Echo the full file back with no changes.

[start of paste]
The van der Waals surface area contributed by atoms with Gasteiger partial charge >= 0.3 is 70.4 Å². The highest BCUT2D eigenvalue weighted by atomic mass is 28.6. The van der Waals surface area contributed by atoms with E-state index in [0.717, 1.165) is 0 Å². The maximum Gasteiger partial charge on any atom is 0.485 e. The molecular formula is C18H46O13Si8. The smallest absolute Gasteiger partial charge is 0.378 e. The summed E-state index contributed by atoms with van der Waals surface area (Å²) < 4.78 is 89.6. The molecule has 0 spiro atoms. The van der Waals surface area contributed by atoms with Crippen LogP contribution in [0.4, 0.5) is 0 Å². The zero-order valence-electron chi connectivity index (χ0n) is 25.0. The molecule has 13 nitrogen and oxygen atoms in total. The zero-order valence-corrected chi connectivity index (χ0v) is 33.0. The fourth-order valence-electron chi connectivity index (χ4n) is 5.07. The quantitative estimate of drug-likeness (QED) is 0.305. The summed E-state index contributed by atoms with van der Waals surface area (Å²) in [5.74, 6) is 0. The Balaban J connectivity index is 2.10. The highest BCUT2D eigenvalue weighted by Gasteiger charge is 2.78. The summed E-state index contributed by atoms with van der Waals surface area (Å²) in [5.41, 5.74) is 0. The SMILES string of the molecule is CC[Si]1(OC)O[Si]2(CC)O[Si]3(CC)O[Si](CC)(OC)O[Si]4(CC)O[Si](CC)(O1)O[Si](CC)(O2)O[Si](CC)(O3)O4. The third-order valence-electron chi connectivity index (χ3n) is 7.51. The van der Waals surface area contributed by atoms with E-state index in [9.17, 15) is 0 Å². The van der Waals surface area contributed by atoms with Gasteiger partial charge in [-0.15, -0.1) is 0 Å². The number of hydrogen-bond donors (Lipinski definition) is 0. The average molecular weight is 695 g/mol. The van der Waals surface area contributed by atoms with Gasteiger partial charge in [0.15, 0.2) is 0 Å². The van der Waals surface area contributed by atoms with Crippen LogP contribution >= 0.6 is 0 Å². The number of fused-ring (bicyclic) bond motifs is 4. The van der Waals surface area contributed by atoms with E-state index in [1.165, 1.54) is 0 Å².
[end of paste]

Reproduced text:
The van der Waals surface area contributed by atoms with Gasteiger partial charge >= 0.3 is 70.4 Å². The highest BCUT2D eigenvalue weighted by atomic mass is 28.6. The van der Waals surface area contributed by atoms with E-state index in [0.717, 1.165) is 0 Å². The maximum Gasteiger partial charge on any atom is 0.485 e. The molecular formula is C18H46O13Si8. The smallest absolute Gasteiger partial charge is 0.378 e. The summed E-state index contributed by atoms with van der Waals surface area (Å²) < 4.78 is 89.6. The molecule has 0 spiro atoms. The van der Waals surface area contributed by atoms with Crippen LogP contribution in [0.4, 0.5) is 0 Å². The zero-order valence-electron chi connectivity index (χ0n) is 25.0. The molecule has 13 nitrogen and oxygen atoms in total. The zero-order valence-corrected chi connectivity index (χ0v) is 33.0. The fourth-order valence-electron chi connectivity index (χ4n) is 5.07. The quantitative estimate of drug-likeness (QED) is 0.305. The summed E-state index contributed by atoms with van der Waals surface area (Å²) in [5.74, 6) is 0. The Balaban J connectivity index is 2.10. The highest BCUT2D eigenvalue weighted by Gasteiger charge is 2.78. The summed E-state index contributed by atoms with van der Waals surface area (Å²) in [5.41, 5.74) is 0. The SMILES string of the molecule is CC[Si]1(OC)O[Si]2(CC)O[Si]3(CC)O[Si](CC)(OC)O[Si]4(CC)O[Si](CC)(O1)O[Si](CC)(O2)O[Si](CC)(O3)O4. The third-order valence-electron chi connectivity index (χ3n) is 7.51. The van der Waals surface area contributed by atoms with E-state index in [9.17, 15) is 0 Å². The van der Waals surface area contributed by atoms with Gasteiger partial charge in [-0.15, -0.1) is 0 Å². The number of hydrogen-bond donors (Lipinski definition) is 0. The average molecular weight is 695 g/mol. The van der Waals surface area contributed by atoms with Gasteiger partial charge in [0.15, 0.2) is 0 Å². The van der Waals surface area contributed by atoms with Crippen LogP contribution >= 0.6 is 0 Å². The number of fused-ring (bicyclic) bond motifs is 4. The van der Waals surface area contributed by atoms with E-state index in [1.165, 1.54) is 0 Å².